The rains have tarried in coming along this year. And the challenges being faced in the country’s power sector have ruled out air conditioners as an alternative for many individuals, even corporate organisations.
The fuel scarcity that has lingered for more than a month now has also forced many to stay longer in the sun.
Though, the human body adapts accordingly and as seamlessly as possible, many have suffered the consequences of the extreme temperature. The consequence for some has been mere heat exhaustion which can quickly be battled with drinks of cold water and a rest in a cool environment. Meanwhile, for some it has been heat stroke, which is more severe and requires medical attention.
Before the rain comes though, here are a few measures you can take to reduce the effect of the heat on your health:
1. Drink Water
Drinking water helps to hydrate and replenish your body. When the temperature is high, the body automatically reacts by sweating. That may be the body’s way of cooling the temperature but it is also losing water. Extreme dehydration may make the body weak and it may lead to dizziness and fainting. So you need to drink water.
2. Shower as often as possible
Showering will help cool the body temperature naturally. It will also help curbing issues with body odour that may be occasioned by heavy sweating.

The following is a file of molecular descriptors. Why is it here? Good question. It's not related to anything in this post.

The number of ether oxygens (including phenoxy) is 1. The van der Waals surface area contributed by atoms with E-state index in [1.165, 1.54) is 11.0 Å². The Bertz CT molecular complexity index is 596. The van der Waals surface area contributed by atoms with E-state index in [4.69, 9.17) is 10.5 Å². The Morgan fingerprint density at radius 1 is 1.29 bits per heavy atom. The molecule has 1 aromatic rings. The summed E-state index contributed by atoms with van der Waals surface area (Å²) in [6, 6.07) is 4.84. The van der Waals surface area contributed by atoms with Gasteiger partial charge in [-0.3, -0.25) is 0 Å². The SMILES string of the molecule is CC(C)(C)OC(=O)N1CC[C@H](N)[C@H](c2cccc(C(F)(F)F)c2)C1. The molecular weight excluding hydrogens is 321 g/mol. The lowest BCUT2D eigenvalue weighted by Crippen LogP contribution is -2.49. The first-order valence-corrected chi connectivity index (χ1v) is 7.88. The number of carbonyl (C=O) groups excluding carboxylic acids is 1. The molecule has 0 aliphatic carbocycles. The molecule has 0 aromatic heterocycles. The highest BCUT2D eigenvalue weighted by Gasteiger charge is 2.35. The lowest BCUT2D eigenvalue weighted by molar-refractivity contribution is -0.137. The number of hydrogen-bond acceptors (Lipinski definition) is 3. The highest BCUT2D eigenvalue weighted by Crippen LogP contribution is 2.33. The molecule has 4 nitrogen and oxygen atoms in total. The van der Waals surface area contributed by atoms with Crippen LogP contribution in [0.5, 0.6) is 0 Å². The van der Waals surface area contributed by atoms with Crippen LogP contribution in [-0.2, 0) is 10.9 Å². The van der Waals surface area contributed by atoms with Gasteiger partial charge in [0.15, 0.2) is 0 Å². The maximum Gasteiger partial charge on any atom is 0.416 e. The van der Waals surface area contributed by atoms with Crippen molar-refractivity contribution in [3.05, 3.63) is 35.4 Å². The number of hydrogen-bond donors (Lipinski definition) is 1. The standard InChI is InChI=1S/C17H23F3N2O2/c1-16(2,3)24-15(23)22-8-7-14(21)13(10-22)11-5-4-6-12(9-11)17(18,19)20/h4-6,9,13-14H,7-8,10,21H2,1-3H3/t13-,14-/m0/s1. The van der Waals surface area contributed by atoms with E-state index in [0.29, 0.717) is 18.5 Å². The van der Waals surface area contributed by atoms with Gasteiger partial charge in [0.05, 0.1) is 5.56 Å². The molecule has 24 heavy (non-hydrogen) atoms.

3. Cool Your Pulse
The National Sleep Foundation recommended placing a damp washcloth in the freezer to create an easy, cooling compress, reports accuweather.com. Placing the frozen cloth on your wrists or any pulse points will bring an icy shock to your body. If you do not have an ice pack, leave your wrists under cold, running water for 30 seconds. This will cool the blood in your veins and provide some instant relief.
4. Avoid alcoholic beverages and caffeine
As much as cold bottles of beer or energy drinks may look appealing in the hot sun, it would be a bad idea to take these substances as they act as diuretics and promote dehydration.
5. Seek shelter in air conditioned public places
Try to visit public buildings with air conditioning during the hottest hours of the day if the heat becomes unbearable, counsels medicinenet.com. Libraries, shopping malls, and movie theaters can all be good places to cool down.
6. Keep it loose and light
Wear loose-fitting, lightweight, light-coloured clothing, says the American Red Cross society. Avoid dark colors because they absorb the sun’s rays.
7. Slow down
If you can, stay indoors and avoid strenuous exercise during the hottest part of the day.
8. Don’t leave the children
Never leave children, pets in the car, the inside temperature of the car can quickly reach 120 degrees.
9. Mind what you eat
Don’t eat large protein-rich meals that can increase metabolic heat and warm the body.
Incandescent light bulbs can generate unnecessary heat, as can computers or appliances left running. Eat fresh foods that do not require you to use the oven or stove to prepare.